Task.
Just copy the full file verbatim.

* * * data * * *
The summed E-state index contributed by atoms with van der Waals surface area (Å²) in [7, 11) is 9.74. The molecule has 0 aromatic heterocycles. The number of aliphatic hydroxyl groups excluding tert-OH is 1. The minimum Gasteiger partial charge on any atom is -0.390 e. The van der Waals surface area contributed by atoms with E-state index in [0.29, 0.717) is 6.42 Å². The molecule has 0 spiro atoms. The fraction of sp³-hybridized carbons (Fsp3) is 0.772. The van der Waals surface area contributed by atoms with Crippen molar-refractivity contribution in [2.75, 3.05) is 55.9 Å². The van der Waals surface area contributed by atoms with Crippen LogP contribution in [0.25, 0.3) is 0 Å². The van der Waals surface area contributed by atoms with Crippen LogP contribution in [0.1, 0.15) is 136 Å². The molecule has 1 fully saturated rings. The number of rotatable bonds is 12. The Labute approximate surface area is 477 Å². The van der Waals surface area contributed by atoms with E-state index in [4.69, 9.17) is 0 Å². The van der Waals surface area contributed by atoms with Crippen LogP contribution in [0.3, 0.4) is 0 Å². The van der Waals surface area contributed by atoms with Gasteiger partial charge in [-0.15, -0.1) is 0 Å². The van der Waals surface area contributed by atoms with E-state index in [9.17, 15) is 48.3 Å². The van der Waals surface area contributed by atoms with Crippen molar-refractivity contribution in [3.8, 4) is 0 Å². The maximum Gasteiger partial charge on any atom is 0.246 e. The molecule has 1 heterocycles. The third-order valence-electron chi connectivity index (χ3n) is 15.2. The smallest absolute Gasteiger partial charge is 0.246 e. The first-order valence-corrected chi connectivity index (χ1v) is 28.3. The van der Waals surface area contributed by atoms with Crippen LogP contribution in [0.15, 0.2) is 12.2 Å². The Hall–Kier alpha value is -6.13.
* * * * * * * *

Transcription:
The summed E-state index contributed by atoms with van der Waals surface area (Å²) in [7, 11) is 9.74. The molecule has 0 aromatic heterocycles. The number of aliphatic hydroxyl groups excluding tert-OH is 1. The minimum Gasteiger partial charge on any atom is -0.390 e. The van der Waals surface area contributed by atoms with E-state index in [0.29, 0.717) is 6.42 Å². The molecule has 0 spiro atoms. The fraction of sp³-hybridized carbons (Fsp3) is 0.772. The van der Waals surface area contributed by atoms with Crippen molar-refractivity contribution in [2.75, 3.05) is 55.9 Å². The van der Waals surface area contributed by atoms with Crippen LogP contribution in [0.25, 0.3) is 0 Å². The van der Waals surface area contributed by atoms with Crippen LogP contribution in [0.1, 0.15) is 136 Å². The molecule has 1 fully saturated rings. The number of rotatable bonds is 12. The Labute approximate surface area is 477 Å². The van der Waals surface area contributed by atoms with E-state index in [4.69, 9.17) is 0 Å². The van der Waals surface area contributed by atoms with Crippen LogP contribution in [0.3, 0.4) is 0 Å². The van der Waals surface area contributed by atoms with Gasteiger partial charge in [-0.15, -0.1) is 0 Å². The van der Waals surface area contributed by atoms with E-state index in [9.17, 15) is 48.3 Å². The van der Waals surface area contributed by atoms with Crippen molar-refractivity contribution in [3.8, 4) is 0 Å². The maximum Gasteiger partial charge on any atom is 0.246 e. The molecule has 1 heterocycles. The third-order valence-electron chi connectivity index (χ3n) is 15.2. The smallest absolute Gasteiger partial charge is 0.246 e. The first-order valence-corrected chi connectivity index (χ1v) is 28.3. The van der Waals surface area contributed by atoms with Crippen LogP contribution in [0.15, 0.2) is 12.2 Å². The Hall–Kier alpha value is -6.13.